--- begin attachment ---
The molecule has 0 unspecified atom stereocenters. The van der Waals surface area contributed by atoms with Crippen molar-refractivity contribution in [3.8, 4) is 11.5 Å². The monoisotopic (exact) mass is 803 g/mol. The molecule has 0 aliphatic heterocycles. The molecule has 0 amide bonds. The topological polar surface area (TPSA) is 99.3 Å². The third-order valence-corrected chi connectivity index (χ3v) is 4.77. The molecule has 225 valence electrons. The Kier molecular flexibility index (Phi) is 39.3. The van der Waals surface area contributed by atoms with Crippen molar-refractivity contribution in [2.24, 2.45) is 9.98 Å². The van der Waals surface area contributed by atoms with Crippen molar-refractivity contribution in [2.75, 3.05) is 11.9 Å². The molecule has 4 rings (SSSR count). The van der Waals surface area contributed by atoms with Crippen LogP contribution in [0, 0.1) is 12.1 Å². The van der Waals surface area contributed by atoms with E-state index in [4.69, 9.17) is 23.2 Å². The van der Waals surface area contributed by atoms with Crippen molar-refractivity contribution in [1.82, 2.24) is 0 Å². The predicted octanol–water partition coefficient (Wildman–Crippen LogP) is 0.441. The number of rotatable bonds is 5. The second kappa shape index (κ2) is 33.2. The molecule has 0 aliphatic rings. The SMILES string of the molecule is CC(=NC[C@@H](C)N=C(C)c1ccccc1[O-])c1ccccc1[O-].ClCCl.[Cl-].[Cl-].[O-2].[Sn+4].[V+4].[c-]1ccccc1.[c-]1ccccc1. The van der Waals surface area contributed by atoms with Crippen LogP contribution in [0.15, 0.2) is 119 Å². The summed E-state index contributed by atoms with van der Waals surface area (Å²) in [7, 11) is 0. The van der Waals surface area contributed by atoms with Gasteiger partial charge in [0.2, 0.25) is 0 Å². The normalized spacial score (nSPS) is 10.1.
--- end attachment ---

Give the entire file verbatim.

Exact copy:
The molecule has 0 unspecified atom stereocenters. The van der Waals surface area contributed by atoms with Crippen molar-refractivity contribution in [3.8, 4) is 11.5 Å². The monoisotopic (exact) mass is 803 g/mol. The molecule has 0 aliphatic heterocycles. The molecule has 0 amide bonds. The topological polar surface area (TPSA) is 99.3 Å². The third-order valence-corrected chi connectivity index (χ3v) is 4.77. The molecule has 225 valence electrons. The Kier molecular flexibility index (Phi) is 39.3. The van der Waals surface area contributed by atoms with Crippen molar-refractivity contribution in [2.24, 2.45) is 9.98 Å². The van der Waals surface area contributed by atoms with Crippen molar-refractivity contribution in [2.75, 3.05) is 11.9 Å². The molecule has 4 rings (SSSR count). The van der Waals surface area contributed by atoms with Crippen LogP contribution in [0, 0.1) is 12.1 Å². The van der Waals surface area contributed by atoms with E-state index in [4.69, 9.17) is 23.2 Å². The van der Waals surface area contributed by atoms with Crippen molar-refractivity contribution in [1.82, 2.24) is 0 Å². The predicted octanol–water partition coefficient (Wildman–Crippen LogP) is 0.441. The number of rotatable bonds is 5. The second kappa shape index (κ2) is 33.2. The molecule has 0 aliphatic rings. The SMILES string of the molecule is CC(=NC[C@@H](C)N=C(C)c1ccccc1[O-])c1ccccc1[O-].ClCCl.[Cl-].[Cl-].[O-2].[Sn+4].[V+4].[c-]1ccccc1.[c-]1ccccc1. The van der Waals surface area contributed by atoms with Crippen LogP contribution in [0.15, 0.2) is 119 Å². The summed E-state index contributed by atoms with van der Waals surface area (Å²) in [7, 11) is 0. The van der Waals surface area contributed by atoms with Gasteiger partial charge in [0.2, 0.25) is 0 Å². The normalized spacial score (nSPS) is 10.1.